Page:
coffee date two

welcome to my second (late) coffee date!! i started writing it last night but i had to go to bible study. this time i got in the christmas spirit with a peppermint mocha – soy and no whip, of course. starbucks is one of few coffee shops that offer vegan mocha flavoring. if only they’d do the same with pumpkin spice!!

today i want to talk about something i’ve been hearing since i was little, but that in recent years has been directed at me: hateful words about “rich” people. first of all, what is “rich?” who is truly wealthy? from my childhood the people at my schools who were considered rich had certain brands of jeans and the latest phones, and were able to go to places like disneyland and cancun. but in high school i was the one who was being called “rich” despite having none of those things, because i was in sports and the assumption was that all my equipment and clothing was new (if it was, it was on sale). now i hear it because i go to a private university, but the truth is almost half of the tuition is paid by a scholarship, and the rest is courtesy of my parents’ savings from not buying me fancy things when i was younger, and money left to us when my aunt died. i am not the same kind of “rich” that i identified in middle school, but to some people i have more than they ever will.

according to forbes.com, several charts with different measurements all show that the poorest people in america are richer than most of the wealthiest people in other countries. to some, the type of downward comparison this encourages is helpful, because then they can remember how blessed they are. yet to many people, this is infuriating. after all, being rich compared to a mexican is only relevant for someone currently living in mexico. i’ve always believed that even if something isn’t the worst thing that could happen, if it’s the worst thing that has happened to you then it matters. this is important to keep in mind, especially when children are learning at a younger and younger age that being wealthy is something to be ashamed of. how are we meant to encourage our children to pursue lofty goals when at the same time we convince them that the economically successful are somehow stealing from them and that they don’t deserve their money?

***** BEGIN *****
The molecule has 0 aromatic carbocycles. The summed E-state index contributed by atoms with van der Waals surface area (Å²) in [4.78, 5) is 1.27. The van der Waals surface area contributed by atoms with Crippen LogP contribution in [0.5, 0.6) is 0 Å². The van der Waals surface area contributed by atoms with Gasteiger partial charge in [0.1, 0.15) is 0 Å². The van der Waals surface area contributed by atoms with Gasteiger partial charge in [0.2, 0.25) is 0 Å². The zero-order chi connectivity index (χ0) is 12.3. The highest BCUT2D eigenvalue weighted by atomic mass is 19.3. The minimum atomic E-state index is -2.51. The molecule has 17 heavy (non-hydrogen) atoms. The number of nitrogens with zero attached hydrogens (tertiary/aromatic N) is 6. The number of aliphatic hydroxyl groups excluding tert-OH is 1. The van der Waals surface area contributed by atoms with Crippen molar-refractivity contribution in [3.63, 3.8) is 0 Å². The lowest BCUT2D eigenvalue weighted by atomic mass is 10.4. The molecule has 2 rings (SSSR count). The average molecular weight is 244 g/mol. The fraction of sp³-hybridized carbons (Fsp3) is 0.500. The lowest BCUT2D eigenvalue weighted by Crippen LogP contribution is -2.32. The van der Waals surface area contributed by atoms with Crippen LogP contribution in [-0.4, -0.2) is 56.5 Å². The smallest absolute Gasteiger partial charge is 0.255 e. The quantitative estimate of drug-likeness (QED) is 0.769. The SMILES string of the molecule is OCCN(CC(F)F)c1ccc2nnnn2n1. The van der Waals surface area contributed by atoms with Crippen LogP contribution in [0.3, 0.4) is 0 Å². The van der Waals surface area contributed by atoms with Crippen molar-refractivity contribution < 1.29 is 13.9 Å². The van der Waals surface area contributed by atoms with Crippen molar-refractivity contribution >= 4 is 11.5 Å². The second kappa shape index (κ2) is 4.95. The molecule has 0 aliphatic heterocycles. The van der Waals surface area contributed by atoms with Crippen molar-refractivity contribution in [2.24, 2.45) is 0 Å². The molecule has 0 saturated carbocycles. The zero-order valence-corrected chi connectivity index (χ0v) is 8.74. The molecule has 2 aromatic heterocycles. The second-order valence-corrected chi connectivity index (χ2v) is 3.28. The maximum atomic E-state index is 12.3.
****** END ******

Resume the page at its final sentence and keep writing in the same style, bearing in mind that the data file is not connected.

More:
let me know your thoughts on this topic or any similar experiences you had growing up!! i love to understand more about what i’ve experienced and how accurate it is to reality. have a great weekend and stay warm *^^*

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3 thoughts on “coffee date two

  1. Hi Lexxie, great question you pose here! So I’m a little stuck in this paradox myself, by trade. I’m a businessman, I studied business and finance in grad school. I basically spend 40 hours a week trying to find out ways to help my company make more money. Our family lives in a decently nice house in a nice neighborhood. And we have some nice things, but we’re not materialistically focused people. At the same time, I have a pretty rebellious heart toward money and ‘keeping up with the Jones.’ Which my neighbors are pretty concerned with, as are a lot of the people I have worked with since entering the business world. A lot of emphasis is about facade, and a lot less is on the poor and the needy, the orphan and the widow (vs Ps 149:6). And I am sick of it. It’s gross. When people are leaving the mall holding Michael Kors and Macy’s handbags and there are homeless people on the street watching them pass by without a second glance, there’s a heart issue at stake. And the poor suffer because of it.

    I think there’s a healthy balance here. Our family’s giving goals and how we manage our money flow out from our relationship with God. Idolatry with materialism is something we try to stay away from (cf Prov 4:23). A lot of American culture is fixated on materialism, as well as ‘one upping’ one another for social status. It’s really a result of a broken world, a broken humanity, searching for sustenance in their hearts’ desires through materialistic things. When in reality, the only thing that can fulfill them is deep intimacy with Jesus. Money is secondary and simply a tool to be used for certain purposes in my opinion. It’s definitely a critical tool in our world of commerce and trade, for essentials like food, water and shelter, but it’s a tool nonetheless subject to a relationship one has with God. As far as comparisons to others, I agree, there is a definitely an important relativistic aspect to bad things that happen to a person. If the worst possible thing that could happen to Person A, though it’s not nearly as bad as what Person B went through, that comparison does not diminish the importance of the bad event that Person A sustained.

    I wouldn’t sweat people’s thoughts on going to a private school…I think as long as the heart is focused on Christ in the circumstance and willing to do what he wants in the circumstance or situation, what someone else thinks is not critical. I’m sure there are people who have similar misgivings about me, but I’m way too socially oblivious to see it, which is probably for the best for my heart haha!

    Have a great weekend!

    Liked by 1 person

      1. Haha! Merry Christmas! Look forward to reading your thoughts! Understood too about people being active on our blogs…it’s always nice after having written a well thought out piece to have good feedback and interaction from the community. Cheers!

        Liked by 1 person

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